Religious Populism. In their ministry the Campbells stressed the reclamation of “the ancient order of things,” as prescribed by the New Testament. According to their investigation, the Scriptures enjoined the observance of weekly communion, local congregational autonomy, equality between laity and minister, and baptism by immersion. Although the Stonites may have differed in their priorities, a first principle among all the “Christians” was the exaltation of the individual’s authority to interpret the New Testament. No institution or collectivity could mediate gospel truths since it was the individual who would be held accountable on the day of judgement. As the historian Nathan Hatch has written, “A remarkable number of people awoke one morning to find it self-evident that the priesthood of all believers meant just that—religion of, by, and for the people.” This religious populism was the most widespread legacy of the Christian movement, becoming part of the ethos of the age rather than simply a denominational trait.
Disciples of Christ. Alexander Campbell’s ideas continued to claim adherents and churches in northeastern
Ohio and Western Pennsylvania under the auspices of the Mahoning Baptist Association. In 1827 those affiliated with Campbell severed ties with the Baptists and called themselves Disciples of Christ. (Opponents referred to the group as Campbellites to belittle them as merely a personality cult.) The followers of Campbell and Stone might never have merged, nor their movement taken shape, had it not been for Walter Scott. Scott, a schoolteacher, had migrated to the United States from Scotland in 1818. Embracing restorationism, he became an evangelist for Campbell in 1821. Six years later he had a vision of his own. Scott took Campbell’s theology and distilled it to six points: faith, repentance, baptism, remission of sins, gift of the Holy Spirit, and eternal life. The first three were what an individual does upon conversion; the last three were what God does in response. No longer did salvation entail a subjective experience of conversion, related before a congregation or minister and then evaluated by them as to its validity. Instead, the gospel offered an objective plan of salvation, requiring obedience to simple tenets. Combining the final two elements, Scott preached the “five-finger exercise” with great success in northeastern Ohio. Scott’s ministry spanned three decades, during which time he estimated that he had won a thousand converts a year.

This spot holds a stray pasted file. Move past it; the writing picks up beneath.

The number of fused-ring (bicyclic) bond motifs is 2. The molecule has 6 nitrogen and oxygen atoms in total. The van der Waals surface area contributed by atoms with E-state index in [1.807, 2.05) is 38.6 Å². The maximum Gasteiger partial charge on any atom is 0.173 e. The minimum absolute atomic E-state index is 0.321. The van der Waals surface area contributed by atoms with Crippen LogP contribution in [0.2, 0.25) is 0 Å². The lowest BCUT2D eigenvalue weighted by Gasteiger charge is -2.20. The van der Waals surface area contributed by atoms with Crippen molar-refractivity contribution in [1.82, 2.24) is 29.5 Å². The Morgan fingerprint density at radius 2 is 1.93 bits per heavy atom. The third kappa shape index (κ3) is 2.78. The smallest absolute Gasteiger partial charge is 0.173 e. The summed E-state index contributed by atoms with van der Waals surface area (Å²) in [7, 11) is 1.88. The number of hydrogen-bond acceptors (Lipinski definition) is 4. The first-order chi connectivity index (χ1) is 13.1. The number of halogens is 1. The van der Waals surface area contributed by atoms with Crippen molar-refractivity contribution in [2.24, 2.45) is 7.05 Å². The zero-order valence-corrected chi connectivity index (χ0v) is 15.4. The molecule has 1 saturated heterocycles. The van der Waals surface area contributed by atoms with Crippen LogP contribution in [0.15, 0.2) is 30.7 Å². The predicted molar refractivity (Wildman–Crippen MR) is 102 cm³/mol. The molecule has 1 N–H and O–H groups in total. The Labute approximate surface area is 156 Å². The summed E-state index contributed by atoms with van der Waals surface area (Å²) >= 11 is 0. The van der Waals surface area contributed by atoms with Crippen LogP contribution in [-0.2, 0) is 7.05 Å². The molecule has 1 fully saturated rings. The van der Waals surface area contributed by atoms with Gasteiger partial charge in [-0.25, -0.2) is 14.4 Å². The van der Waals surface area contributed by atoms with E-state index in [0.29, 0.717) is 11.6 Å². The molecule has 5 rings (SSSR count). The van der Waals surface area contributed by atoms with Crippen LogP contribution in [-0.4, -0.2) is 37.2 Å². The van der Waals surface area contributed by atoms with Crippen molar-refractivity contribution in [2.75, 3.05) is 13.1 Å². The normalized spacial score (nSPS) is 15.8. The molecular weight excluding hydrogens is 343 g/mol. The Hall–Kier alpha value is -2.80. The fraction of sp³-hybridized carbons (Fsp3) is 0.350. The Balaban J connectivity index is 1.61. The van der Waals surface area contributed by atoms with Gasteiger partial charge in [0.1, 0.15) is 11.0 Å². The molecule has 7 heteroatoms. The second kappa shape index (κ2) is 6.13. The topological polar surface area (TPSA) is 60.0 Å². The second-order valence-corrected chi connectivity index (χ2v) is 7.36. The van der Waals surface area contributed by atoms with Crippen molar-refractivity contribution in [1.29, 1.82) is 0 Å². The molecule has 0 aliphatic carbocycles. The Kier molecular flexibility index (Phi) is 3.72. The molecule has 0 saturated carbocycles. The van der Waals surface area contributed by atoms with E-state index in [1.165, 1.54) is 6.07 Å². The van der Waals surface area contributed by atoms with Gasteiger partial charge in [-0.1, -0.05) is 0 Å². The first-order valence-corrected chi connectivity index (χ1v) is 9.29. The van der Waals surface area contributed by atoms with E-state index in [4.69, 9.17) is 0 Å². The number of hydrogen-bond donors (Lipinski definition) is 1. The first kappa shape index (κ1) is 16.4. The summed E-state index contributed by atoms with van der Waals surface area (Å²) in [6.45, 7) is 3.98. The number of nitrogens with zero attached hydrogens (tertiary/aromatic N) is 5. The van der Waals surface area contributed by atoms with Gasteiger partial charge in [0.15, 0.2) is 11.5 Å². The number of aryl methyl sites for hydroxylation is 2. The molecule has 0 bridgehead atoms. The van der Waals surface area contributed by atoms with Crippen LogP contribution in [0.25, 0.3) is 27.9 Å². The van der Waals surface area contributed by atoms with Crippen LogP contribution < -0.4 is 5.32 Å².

Union Achieved. Union between the two groups had been broached in each of their publications. In 1832 Disciples and Christians in Kentucky began worshiping together and later united by a handshake. Other congregations followed suit, but there was no compulsion. The adherence to different names was symbolic of the radically voluntarist temper of the Christian movement, yet it was also a portent that “the ancient order of things” was itself subject to varied interpretation. Thomas Campbell, Walter Scott, and Barton Stone all favored the plain name of Christians, but Alexander would not be moved from his conviction that Disciples of Christ had the strongest biblical precedent. Consequently, congregations employed both names until the twentieth century. Regardless, there was much common ground between the followers of Stone and Campbell. Both groups rejected creeds as a bar to fellowship, and the slogan “no creed but the Bible” was a familiar expression of this commitment. Both recognized only two ordinances, the Lord’s supper and adult baptism by immersion. Both opposed “partyism” and advocated the New Testament church as the basis for the union of all Christians. Both rested their fellowship and their attitude toward diversity on the principle of unity in essentials, liberty in nonessentials, and charity in all things. The movement was simple, direct, and inclusive. There were differences in tone—after all, the Stonites had emerged from the fires of the Western revivals, while Campbell was building a theology of Christian rationalism. The Stonites contributed about 10,000 members to the merger, and the Campbellites, another 12,000. The movement spread to other parts of the nation, but its strength continued to be west of the Appalachians. By 1860 the membership had increased to 200,000, putting it in the top five of American denominations.